Lungs full of wildfire smoke, I toss and turn in a bed of microplastics and dream of stream-filled glades paved over decades before I was born. I see the land that raised me as it must have been five hundred years ago, untouched by manifest destiny’s bulldozers, a version of that beloved place so long dead we have lost even the memory of its ghosts. I wonder: How do we guide the living through the death of everything they have ever known? How do we prepare ourselves to lose all we have loved and fought for?
And then She is screaming with the voices of ten thousand extinct creatures, WHAT WILL IT TAKE FOR YOU TO CHOOSE LIFE? Her howling reverberates through my bones as I watch apocalypse spread across the globe like wildfire, scouring land and sea to bare rock. NO MORE CHANCES, She rages, and the planet fissures open along seismic scars. NO MORE MERCY, She wails, and whole continents of crust break apart like a cracked egg to spill Earth’s molten core amongst the stars. NO MORE, Gaia seethes. No more greed. No more cruelty. No more Mother Nature balancing our impact with her adaptability. It ends here.
After, staring into the midnight dark, I think: Could I be a death doula to a dying planet?
Though it has been several years since his last visit, the clergy on duty recognize Tanim immediately; the black glass doors slide open to admit him before he even has to slow his steps along the thick red carpet. Inside the Basilica Tower’s entrance hall a priest quickly approaches, his voluminous robes more out of place among the skyscraper’s sleek interior than Tanim’s finely tailored suit. “It’s an honor to have you here once again, sir!” The priest dips his capped head, hands clasped together. “His Excellency is conducting a council session at the moment but if you follow me, we would be happy to provide you with refreshment while he concludes things and hastens back. His personal offices are right this–”
“That won’t be necessary,” Tanim smoothly interrupts as he glides past the priest, “I know the way.” His confidence, as much as his reputation, leaves the priest bowing respectfully in his wake when no other visitor would be allowed free rein in such a holy place. When he reaches the single private elevator at the end of the winding hallways, however, he doesn’t push any of the buttons; instead, he takes out a slim metal key and slides it into a keyhole all but invisible in the panel. The elevator begins its silent descent through the underground parking, basement, and then farther, through levels no one above even knows exist.
The elevator stops six floors below the sub-basement and opens onto a network of chambers cut out of the bedrock. So many versions of the Basilica have been built upon the ruins of this first sanctuary that no trace of its existence remains even in the oldest records. Despite the darkness Tanim moves through the complex with ease, passing through abandoned rooms full of shrouded antique furniture, strange artifacts, and priceless relics left to gather dust in boxes and piles. Somewhere ahead of him a piano plays a familiar nocturne; the sound wends softly through the still air, rising and falling as Tanim follows its lead.
The piano lies where his anger left it years ago, a shattered jumble of polished wood, ivory keys, and tangled wires. As he approaches the ruined instrument the song dies away and silence reigns once more. Tanim nudges a broken key with one polished shoe but even this produces nothing more than a faint scrape of stone on stone.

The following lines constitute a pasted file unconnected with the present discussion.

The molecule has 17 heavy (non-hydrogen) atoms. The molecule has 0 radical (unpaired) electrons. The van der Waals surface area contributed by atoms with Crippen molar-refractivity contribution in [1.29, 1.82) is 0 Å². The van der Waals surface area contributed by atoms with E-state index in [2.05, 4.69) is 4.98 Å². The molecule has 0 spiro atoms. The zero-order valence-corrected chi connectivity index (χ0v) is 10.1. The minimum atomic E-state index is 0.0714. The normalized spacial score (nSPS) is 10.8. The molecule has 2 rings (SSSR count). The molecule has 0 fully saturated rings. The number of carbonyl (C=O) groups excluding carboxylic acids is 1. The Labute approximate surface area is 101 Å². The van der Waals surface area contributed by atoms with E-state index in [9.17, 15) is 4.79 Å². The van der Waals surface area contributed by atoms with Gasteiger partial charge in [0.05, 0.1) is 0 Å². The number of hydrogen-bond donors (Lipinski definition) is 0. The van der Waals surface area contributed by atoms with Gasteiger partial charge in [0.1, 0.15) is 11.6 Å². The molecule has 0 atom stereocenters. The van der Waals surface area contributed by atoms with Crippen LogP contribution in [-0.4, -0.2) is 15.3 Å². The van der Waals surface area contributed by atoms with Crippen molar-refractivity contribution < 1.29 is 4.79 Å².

“I was beginning to wonder when you would return.” The rich voice sends a shiver down Tanim’s back as he turns to face the fallen angel. Daren’s pale form almost seems to glow in the darkness, framed by great black wings thick as shadows. Tanim longs to sink his fingers into those soft feathers yet restrains himself; instead, he gestures to the piano’s broken corpse with an apologetic smile. “I was ashamed of how I acted before we parted last time.”
“And you were waiting out my anger,” Daren replies, the merest hint of amusement pulling back his thin lips. “As well as yours. It is of no consequence. What is done is done. Now come,” the angel closes the distance between them, drawing Tanim’s mouth to his in a brief yet biting kiss, “make it up to me and after you may tell me what has transpired in the mortal realm while you have been above.”
“Mage, wait!” Alice’s footsteps rang on the marble floor as they hurried after Mage’s storming figure, finally catching up with her in the gardens of the palace’s north wing. The elf stood beside one of the moss-lined pools, her back to Alice, staring into its still depths as she sought to slow her breathing. Alice could tell by the tension in Mage’s narrow shoulders and clenched hands that it wasn’t working. They reached out to touch her arm, then thought better of it and let their hand fall. Instead they said quietly to her rigid back, “It’s upsetting, I know. I feel so guilty; I’m sure you do too.”
“Guilty?” Mage cast a disbelieving sneer over her shoulder. “Of course not. This has nothing to do with us.” Though their time on Liberty had healed many wounds, and Ali had come to recognize the subtle differences in their companion’s many smirks, smiles, and grins, not so much time had passed that they had forgotten what that expression meant. “You’re… angry?” They shook their head in confusion. “Why?”